Inhibition of pulmonary endothelial angiotensin converting enzyme activity by trandolaprilat in vivo

Attila Cziraki, James Parkerson, Lyle E Fisher, John D. Catravas

Research output: Contribution to journalArticle

2 Citations (Scopus)

Abstract

The purpose of the present study was to contrast a commonly used ACE inhibitor (enalaprilat) with a novel ACE inhibitor (trandolaprilat) in their ability to inhibit 1) pulmonary capillary endothelial-bound ACE activity in vivo, 2) arterial pressure responses to i.v. angiotensin I and bradykinin, and 3) selected tissue ACE activity ex vivo, in rabbits. Pulmonary capillary endothelium-bound ACE activity in vivo was estimated via the single pass transpulmonary hydrolysis of the substrate 3H-Benzoyl-Phenylalanyl-Alanyl-Proline (BPAP), Doses of acutely administered trandolaprilat (8 μg/kg) or enalaprilat (10 μg/kg) were equieffective in reducing the presser response to angiotensin I. At these doses, trandolaprilat produced a greater inhibition of pulmonary capillary endothelial-bound ACE activity (66.5 ± 4.7% reduction of baseline BPAP metabolism vs. 52.7 ± 4.2% by enalaprilat, P < 0.05). Chronically administered trandolaprilat (8 μkg/day for 8 days) was more effective than enalaprilat (either 8 μg/kg/day or 10 μg/kg/day for 8 days) in reducing the angiotensin-1 induced increase in mean arterial pressure (increases of 9.7 ± 1.4 mmHg vs. 20.3 ± 2.3 mmHg and 19.1 ± 5.7 mmHg respectively; P < 0.01), as well as in reducing BPAP metabolism. In agreement with in vivo data, trandolaprilat was 5.5-, 3.6-, and 2.5-times more effective than enalaprilat in reducing ACE activities in the aorta, left ventricle, and lung, respectively. We conclude that trandolaprilat is a more potent, longer acting, and more tissue-selective ACE inhibitor than enalaprilat, and that the method outlined here can be used to aid in the development of tissue-specific ACE inhibitors.

Original languageEnglish (US)
Pages (from-to)22-30
Number of pages9
JournalDrug Development Research
Volume41
Issue number1
DOIs
StatePublished - May 1 1997

Fingerprint

Enalaprilat
Enzyme inhibition
Enzyme activity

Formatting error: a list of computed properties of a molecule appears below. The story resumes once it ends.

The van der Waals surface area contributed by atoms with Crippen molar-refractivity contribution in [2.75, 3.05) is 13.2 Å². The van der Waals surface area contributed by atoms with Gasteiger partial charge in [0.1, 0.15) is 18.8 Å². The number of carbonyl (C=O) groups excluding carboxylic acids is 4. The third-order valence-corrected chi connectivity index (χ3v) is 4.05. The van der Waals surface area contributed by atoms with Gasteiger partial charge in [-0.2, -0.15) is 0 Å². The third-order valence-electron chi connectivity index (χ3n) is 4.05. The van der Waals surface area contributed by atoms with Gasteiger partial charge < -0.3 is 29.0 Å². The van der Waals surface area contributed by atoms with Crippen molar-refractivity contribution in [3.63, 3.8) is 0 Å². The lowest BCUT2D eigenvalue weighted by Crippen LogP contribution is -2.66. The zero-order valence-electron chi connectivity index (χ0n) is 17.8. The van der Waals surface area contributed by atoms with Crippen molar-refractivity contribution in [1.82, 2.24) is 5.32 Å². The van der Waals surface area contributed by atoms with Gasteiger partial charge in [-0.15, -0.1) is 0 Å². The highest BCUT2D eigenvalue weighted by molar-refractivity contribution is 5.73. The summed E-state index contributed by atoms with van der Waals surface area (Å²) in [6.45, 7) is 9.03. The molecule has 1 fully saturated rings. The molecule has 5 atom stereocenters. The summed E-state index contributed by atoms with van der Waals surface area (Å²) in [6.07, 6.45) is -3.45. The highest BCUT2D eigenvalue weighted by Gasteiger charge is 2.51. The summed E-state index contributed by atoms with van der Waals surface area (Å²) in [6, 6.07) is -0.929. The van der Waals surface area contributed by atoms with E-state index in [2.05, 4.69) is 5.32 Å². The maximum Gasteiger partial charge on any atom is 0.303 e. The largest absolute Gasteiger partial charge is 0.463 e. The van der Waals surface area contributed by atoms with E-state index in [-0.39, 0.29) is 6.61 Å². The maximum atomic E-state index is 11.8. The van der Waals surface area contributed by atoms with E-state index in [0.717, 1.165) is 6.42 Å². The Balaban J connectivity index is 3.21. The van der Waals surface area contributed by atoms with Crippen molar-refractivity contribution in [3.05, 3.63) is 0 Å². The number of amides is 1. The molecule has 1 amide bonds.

Peptidyl-Dipeptidase A
Angiotensin-Converting Enzyme Inhibitors
Lung
Proline
Angiotensin I
Tissue
Metabolism
Arterial Pressure
Vascular Endothelium
Angiotensins
Bradykinin
Heart Ventricles
Aorta
trandolaprilat
Hydrolysis
Rabbits
Substrates

Keywords

  • ACE inhibitors
  • Angiotensin converting enzyme
  • Enalaprilat
  • Hypertension
  • Pulmonary capillary endothelium
  • Tissue ACE activity
  • Trandolaprilat

ASJC Scopus subject areas

  • Drug Discovery

Cite this

Inhibition of pulmonary endothelial angiotensin converting enzyme activity by trandolaprilat in vivo. / Cziraki, Attila; Parkerson, James; Fisher, Lyle E; Catravas, John D.

In: Drug Development Research, Vol. 41, No. 1, 01.05.1997, p. 22-30.

Research output: Contribution to journalArticle

Cziraki, Attila ; Parkerson, James ; Fisher, Lyle E ; Catravas, John D. / Inhibition of pulmonary endothelial angiotensin converting enzyme activity by trandolaprilat in vivo. In: Drug Development Research. 1997 ; Vol. 41, No. 1. pp. 22-30.
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AB - The purpose of the present study was to contrast a commonly used ACE inhibitor (enalaprilat) with a novel ACE inhibitor (trandolaprilat) in their ability to inhibit 1) pulmonary capillary endothelial-bound ACE activity in vivo, 2) arterial pressure responses to i.v. angiotensin I and bradykinin, and 3) selected tissue ACE activity ex vivo, in rabbits. Pulmonary capillary endothelium-bound ACE activity in vivo was estimated via the single pass transpulmonary hydrolysis of the substrate 3H-Benzoyl-Phenylalanyl-Alanyl-Proline (BPAP), Doses of acutely administered trandolaprilat (8 μg/kg) or enalaprilat (10 μg/kg) were equieffective in reducing the presser response to angiotensin I. At these doses, trandolaprilat produced a greater inhibition of pulmonary capillary endothelial-bound ACE activity (66.5 ± 4.7% reduction of baseline BPAP metabolism vs. 52.7 ± 4.2% by enalaprilat, P < 0.05). Chronically administered trandolaprilat (8 μkg/day for 8 days) was more effective than enalaprilat (either 8 μg/kg/day or 10 μg/kg/day for 8 days) in reducing the angiotensin-1 induced increase in mean arterial pressure (increases of 9.7 ± 1.4 mmHg vs. 20.3 ± 2.3 mmHg and 19.1 ± 5.7 mmHg respectively; P < 0.01), as well as in reducing BPAP metabolism. In agreement with in vivo data, trandolaprilat was 5.5-, 3.6-, and 2.5-times more effective than enalaprilat in reducing ACE activities in the aorta, left ventricle, and lung, respectively. We conclude that trandolaprilat is a more potent, longer acting, and more tissue-selective ACE inhibitor than enalaprilat, and that the method outlined here can be used to aid in the development of tissue-specific ACE inhibitors.

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